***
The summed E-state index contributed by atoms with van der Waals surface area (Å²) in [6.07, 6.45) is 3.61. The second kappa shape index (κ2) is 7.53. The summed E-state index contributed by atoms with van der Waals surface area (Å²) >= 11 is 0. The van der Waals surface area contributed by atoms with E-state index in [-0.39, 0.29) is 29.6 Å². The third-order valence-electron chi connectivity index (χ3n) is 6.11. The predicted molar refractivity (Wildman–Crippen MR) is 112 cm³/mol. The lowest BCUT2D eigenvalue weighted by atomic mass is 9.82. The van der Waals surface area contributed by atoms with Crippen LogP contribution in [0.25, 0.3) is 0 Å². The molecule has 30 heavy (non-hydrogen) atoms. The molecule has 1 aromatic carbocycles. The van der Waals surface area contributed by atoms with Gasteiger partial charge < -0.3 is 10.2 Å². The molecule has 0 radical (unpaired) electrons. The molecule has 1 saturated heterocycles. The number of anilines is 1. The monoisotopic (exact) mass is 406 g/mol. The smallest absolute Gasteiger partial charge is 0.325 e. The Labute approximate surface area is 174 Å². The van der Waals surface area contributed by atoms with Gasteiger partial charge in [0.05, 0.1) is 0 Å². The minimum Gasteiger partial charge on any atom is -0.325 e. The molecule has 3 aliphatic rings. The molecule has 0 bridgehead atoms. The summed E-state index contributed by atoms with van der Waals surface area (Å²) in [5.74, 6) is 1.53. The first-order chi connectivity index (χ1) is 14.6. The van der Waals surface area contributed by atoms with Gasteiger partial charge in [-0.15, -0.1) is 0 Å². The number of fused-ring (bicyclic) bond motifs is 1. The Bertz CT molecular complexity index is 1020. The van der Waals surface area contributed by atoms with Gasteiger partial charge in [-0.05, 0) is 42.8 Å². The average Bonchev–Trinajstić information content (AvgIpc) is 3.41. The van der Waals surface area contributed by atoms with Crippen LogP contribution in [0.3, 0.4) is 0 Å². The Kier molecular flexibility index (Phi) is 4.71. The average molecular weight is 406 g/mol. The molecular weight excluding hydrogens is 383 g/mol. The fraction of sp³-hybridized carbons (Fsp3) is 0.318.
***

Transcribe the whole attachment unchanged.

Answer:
The summed E-state index contributed by atoms with van der Waals surface area (Å²) in [6.07, 6.45) is 3.61. The second kappa shape index (κ2) is 7.53. The summed E-state index contributed by atoms with van der Waals surface area (Å²) >= 11 is 0. The van der Waals surface area contributed by atoms with E-state index in [-0.39, 0.29) is 29.6 Å². The third-order valence-electron chi connectivity index (χ3n) is 6.11. The predicted molar refractivity (Wildman–Crippen MR) is 112 cm³/mol. The lowest BCUT2D eigenvalue weighted by atomic mass is 9.82. The van der Waals surface area contributed by atoms with Crippen LogP contribution in [0.25, 0.3) is 0 Å². The molecule has 30 heavy (non-hydrogen) atoms. The molecule has 1 aromatic carbocycles. The van der Waals surface area contributed by atoms with Gasteiger partial charge < -0.3 is 10.2 Å². The molecule has 0 radical (unpaired) electrons. The molecule has 1 saturated heterocycles. The number of anilines is 1. The monoisotopic (exact) mass is 406 g/mol. The smallest absolute Gasteiger partial charge is 0.325 e. The Labute approximate surface area is 174 Å². The van der Waals surface area contributed by atoms with Gasteiger partial charge in [0.05, 0.1) is 0 Å². The minimum Gasteiger partial charge on any atom is -0.325 e. The molecule has 3 aliphatic rings. The molecule has 0 bridgehead atoms. The summed E-state index contributed by atoms with van der Waals surface area (Å²) in [5.74, 6) is 1.53. The first-order chi connectivity index (χ1) is 14.6. The van der Waals surface area contributed by atoms with Gasteiger partial charge in [-0.15, -0.1) is 0 Å². The number of fused-ring (bicyclic) bond motifs is 1. The Bertz CT molecular complexity index is 1020. The van der Waals surface area contributed by atoms with Gasteiger partial charge in [-0.05, 0) is 42.8 Å². The average Bonchev–Trinajstić information content (AvgIpc) is 3.41. The van der Waals surface area contributed by atoms with Crippen LogP contribution in [0.3, 0.4) is 0 Å². The Kier molecular flexibility index (Phi) is 4.71. The average molecular weight is 406 g/mol. The molecular weight excluding hydrogens is 383 g/mol. The fraction of sp³-hybridized carbons (Fsp3) is 0.318.